Mohsen is a 20-year-old refugee from Afghanistan. He has graduated high school and wishes to become a police officer. Our conversation begins with tea – mine black, his sweet.
I am from Afghanistan, but when I was seven or eight I moved to Pakistan, because the situation was not good for my family. My dad was working with the American Army and he used to supply goods to them in the airport and the Taliban knew about it. They warned my dad to stop working with the American Army; otherwise they would kill him and his family. The way they used to warn people is that they would write letters with their stamp on it and just throw it in their house. They usually warned people three times. If the person didn’t stop or respond then they’d just kill them.
My dad received two warnings and he knew that we had to leave. He did not want to risk a third. So my dad, my mum, me, my little brother and little sister; we packed up our life and left for Pakistan. My father told me it was dangerous for us to live there now and explained that we had to move to another place, a place where we’d be safe.
We crossed the border first, starting the journey from our city. When we got to the border of Pakistan we had to go a different way to cross. This different way was for those who didn’t have documents or passports or anything, but it was a long way. We had to walk, it wasn’t possible to go by car or van or anything. It took about two hours and it was very dusty, a long way up and a long way down.
WE HAD TO START OUR LIFE FROM ZERO
I felt very strange in Pakistan because I didn’t know people. We had no people, there was nothing at the beginning; it was like we had to start our life from zero.
After some time I made friends, they used to go to school and the school was in our area so one day I told my dad I want to go there. My dad said, ‘Yes, I think that’s a good idea.’ So he took me to the school to enrol me, where the principal asked my dad for some identification documents. But we didn’t have anything. If we told them that we were from another country they would look down on you and treat you differently. So I stayed at home.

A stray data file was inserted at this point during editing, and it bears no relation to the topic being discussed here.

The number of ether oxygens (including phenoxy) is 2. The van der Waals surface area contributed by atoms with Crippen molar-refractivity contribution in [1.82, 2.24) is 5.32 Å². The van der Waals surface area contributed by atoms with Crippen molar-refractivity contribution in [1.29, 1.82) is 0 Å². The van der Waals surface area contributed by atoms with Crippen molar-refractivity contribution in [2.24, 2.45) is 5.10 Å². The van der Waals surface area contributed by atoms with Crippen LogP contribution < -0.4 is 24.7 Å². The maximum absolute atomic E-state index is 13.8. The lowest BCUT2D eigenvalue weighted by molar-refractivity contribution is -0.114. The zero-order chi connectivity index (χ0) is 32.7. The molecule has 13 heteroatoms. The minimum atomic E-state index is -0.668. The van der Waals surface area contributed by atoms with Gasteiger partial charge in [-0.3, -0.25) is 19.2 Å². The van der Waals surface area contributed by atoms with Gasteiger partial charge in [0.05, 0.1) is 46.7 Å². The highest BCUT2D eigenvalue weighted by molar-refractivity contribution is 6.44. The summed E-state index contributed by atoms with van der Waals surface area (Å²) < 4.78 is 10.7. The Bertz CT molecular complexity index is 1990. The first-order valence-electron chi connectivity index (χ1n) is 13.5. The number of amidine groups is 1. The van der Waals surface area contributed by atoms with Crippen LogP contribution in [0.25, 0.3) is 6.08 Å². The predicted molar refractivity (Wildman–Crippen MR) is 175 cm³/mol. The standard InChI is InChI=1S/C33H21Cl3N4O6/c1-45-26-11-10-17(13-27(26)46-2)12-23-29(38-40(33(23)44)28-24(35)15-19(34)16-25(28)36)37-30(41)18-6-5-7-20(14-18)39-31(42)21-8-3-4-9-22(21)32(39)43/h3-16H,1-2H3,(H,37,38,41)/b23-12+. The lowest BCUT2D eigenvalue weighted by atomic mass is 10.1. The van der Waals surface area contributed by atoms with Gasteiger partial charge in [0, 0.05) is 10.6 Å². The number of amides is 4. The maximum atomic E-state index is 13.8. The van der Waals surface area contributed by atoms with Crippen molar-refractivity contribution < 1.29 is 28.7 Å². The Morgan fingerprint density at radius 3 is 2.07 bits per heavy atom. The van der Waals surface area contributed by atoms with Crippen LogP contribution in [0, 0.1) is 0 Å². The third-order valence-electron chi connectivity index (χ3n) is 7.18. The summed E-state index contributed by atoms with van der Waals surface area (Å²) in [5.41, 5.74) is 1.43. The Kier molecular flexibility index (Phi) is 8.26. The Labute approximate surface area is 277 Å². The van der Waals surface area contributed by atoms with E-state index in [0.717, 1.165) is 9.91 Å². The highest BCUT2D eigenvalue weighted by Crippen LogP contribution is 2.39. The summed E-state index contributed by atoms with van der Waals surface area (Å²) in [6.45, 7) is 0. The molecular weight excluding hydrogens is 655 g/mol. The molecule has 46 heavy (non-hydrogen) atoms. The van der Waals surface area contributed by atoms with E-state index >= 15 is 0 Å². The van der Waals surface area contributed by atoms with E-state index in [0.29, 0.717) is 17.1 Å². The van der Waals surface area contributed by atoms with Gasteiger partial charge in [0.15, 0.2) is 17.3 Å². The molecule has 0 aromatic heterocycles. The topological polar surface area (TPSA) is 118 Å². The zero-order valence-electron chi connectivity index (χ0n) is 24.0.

Soon my dad started working with his friend at a jewellery workshop and one day he told me to come and start working there and I will learn something. He knew it was better than sitting at home and doing nothing. I agreed and started working at the store too.
It was a good experience – working with my dad – I liked it very much. The people there were nice and they always tried to help and teach me things. At the beginning while I was learning I found it hard to do things, but after they gave me their time it was very easy. This went on for a while, but then things started to get worse.
THE FEAR IN MY HEART
By the time I left Pakistan the situation was very bad, it was everywhere, when I was going out from my house I recognised the fear in my heart. It was a feeling, a sense that now something is going to happen.
It was a very different time and not just for me; it affected everyone in the community. If you were to leave for work or come home from work, you didn’t know if something was going to happen, you don’t know if you were going to get there alive or not.
I know many stories about many people and what happened to them. I know the neighbour to one of my shops; they kidnapped the owner’s son. His son was only 21 or 22, he was kidnapped and they told his dad to give them money. The ransom, if you convert it to Australian dollars, was about $150,000. He was warned that if he did not provide the money, they would kill his son. So he organised the money and told them, “I’m going to give you this but you’re not going to touch my son”. He went through with it and gave them the money but one week later they found their son’s body in a bag. He had been left in front of their shop. They had killed him and very cruelly. They had cut him into pieces, thrown him in a bag and chucked him on the street like garbage.
It made me feel very bad and very sad. I knew that boy, he used to come to our shop and we used to sit together and talk. He was my friend. I miss him every day.